Part of the recovery is learning to listen to your own body signals and then kind of respect it and say well that’s more important and what so-and-so is doing or whether I’ve achieved this, that, and the other. We’re were actually battling part of a cultural issue there. This cultural fatigue is happening and this kind of achiever. I totally relate to that kind of like, oh my gosh, I’m so behind everybody else! It’s like, hold on, hold on a minute.

And actually, I’ll just say this is very interesting. We could do a whole podcast just about this. But when you do start putting boundaries in place, and you start listening to your own body, and doing what makes you happy, more good things flow to you. It’s kind of this law of attraction type of  thing so you start sort of manifesting what you want through attraction, which means that you are happier, your energetic vibes, your vibrating at a higher level. So you’re going to attract people, incidents, things to you that are at a higher vibe. You’ll get sort of opportunities come your way, but you’re manifesting without all the effort.

It’s kind of like the last step in kind of recovery is when you go back out into the world….I call it manifestation through the heart. It’s like we need to bring the heart back into healthcare. That’s what we’ve been talking about this whole time. But there’s also bringing the heart back into manifestation and kind of our creative abilities as well.

It does really work. Emotions are magnetic and you’ll attract people, situations, opportunities that you won’t, ironically, when you’re working your butt off kind of feeling miserable and you’ve gone into this contracted state where know you’re fatigued.

That’s the other piece. The final piece of this jigsaw is when people do start going back out into the world, it’s so much like this thing…nothing’s more important than feeling good. It’s a little mantra that I often carry around with me to remind me to go and do the fun stuff every day and then amazing things come in.

I’ve got stories that will blow your mind about that, about achieving things, about getting into docu series, like after I had turned it down because I felt ill. It was this major documentary series and they wanted to interview me. It was a major guy whose like got the biggest health site in the world. I just felt really ill and tired, and I didn’t want to go into the middle of downtown L.A. in the middle of the weekend. So I turned it down and I felt sort of proud of myself. And then I thought, oh my gosh, I’m such a loser. There’ll be people who just think, why did you turn that down, that opportunity? Anyway, two weeks later they sent a film crew to my house.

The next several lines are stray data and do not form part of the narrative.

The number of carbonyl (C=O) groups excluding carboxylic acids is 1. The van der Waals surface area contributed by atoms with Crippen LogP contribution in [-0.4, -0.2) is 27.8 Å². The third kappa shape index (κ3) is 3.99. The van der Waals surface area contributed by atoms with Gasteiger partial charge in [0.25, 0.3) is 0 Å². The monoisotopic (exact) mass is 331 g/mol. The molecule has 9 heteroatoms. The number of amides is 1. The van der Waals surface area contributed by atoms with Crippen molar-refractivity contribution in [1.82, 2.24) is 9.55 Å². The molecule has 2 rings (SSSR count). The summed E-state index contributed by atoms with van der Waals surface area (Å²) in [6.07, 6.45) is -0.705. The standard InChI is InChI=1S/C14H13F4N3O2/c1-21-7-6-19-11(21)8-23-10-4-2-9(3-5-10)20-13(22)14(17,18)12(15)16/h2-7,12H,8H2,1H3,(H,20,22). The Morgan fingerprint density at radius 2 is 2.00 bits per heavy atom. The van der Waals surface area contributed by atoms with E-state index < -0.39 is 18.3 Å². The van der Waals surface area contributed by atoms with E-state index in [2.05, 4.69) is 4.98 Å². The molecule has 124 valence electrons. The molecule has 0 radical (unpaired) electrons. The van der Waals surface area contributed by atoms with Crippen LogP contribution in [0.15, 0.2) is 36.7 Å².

Laura: Oh, nice!

Niki: They said we want to speak to so much, we’re coming to your house. I was like, thank you, universe. That’s just an example. When it’s meant to be, you attract it.

Laura: Yeah. I just wanted to mention before you said you don’t know what other people are experiencing or if they’re even happy. I feel like even if they are happy, like you could be looking at someone that you’re almost comparing your life to and it may be that they’re extremely happy and they really do enjoy their life. And it’s not that they necessarily have to be miserable or anything like that, but you have to think about would you be happy if you had their life?

I know for me, like I was saying before, I’ve worked with some business coaches and been in some entrepreneur type experiences where I hear stories about what other people are doing. And it’s funny because I know it’s supposed to be like that’s what an entrepreneur does, but when I hear stories about people working like I said up to 80 hours a week on their business, I just think to myself, I’m like that sounds awful. I would hate that.

And it’s so funny because it’s not that that person hates doing it, and maybe they get a ton of joy out of it and it just is like why they get up in the morning, and that’s awesome. But I feel like regardless of what other people are experiencing, if they’re happy, unhappy, working hard, successful, not successful, I feel like really at the end of the day you have to think about what your values are.

I just talked to another client about this like last week, for example, where he just felt guilty that he was taking time off from his business to spend time with his daughter, who I think is like two years old and she’s not in school yet. I was really hammering it into him that like it’s okay for that to be your value. And the fact that you’re just feeling guilty that you’re not earning a lot of money right now, that’s what’s stressing you out. It’s not the time with your daughter, because he really enjoys spending time with his daughter.

I think that that example just shows that if you can get really clear about what your values are, and what makes you happy, and what doesn’t make you happy, and like you said what makes you feel good on a daily basis, it doesn’t matter what that is. If that’s working 80 hours a week on your business, then great. But if that means that you work 30 hours a week and the rest of the time you spend with friends or you have a hobby that you enjoy, I really feel like people have to be much more focused on what their needs are and not be always comparing themselves to others and what everyone else is doing.

I think that’s really where the issue comes in is putting expectations on yourself to do something based on what other people are doing, or what somebody else makes you think you should be doing and not respecting what your boundaries and needs are.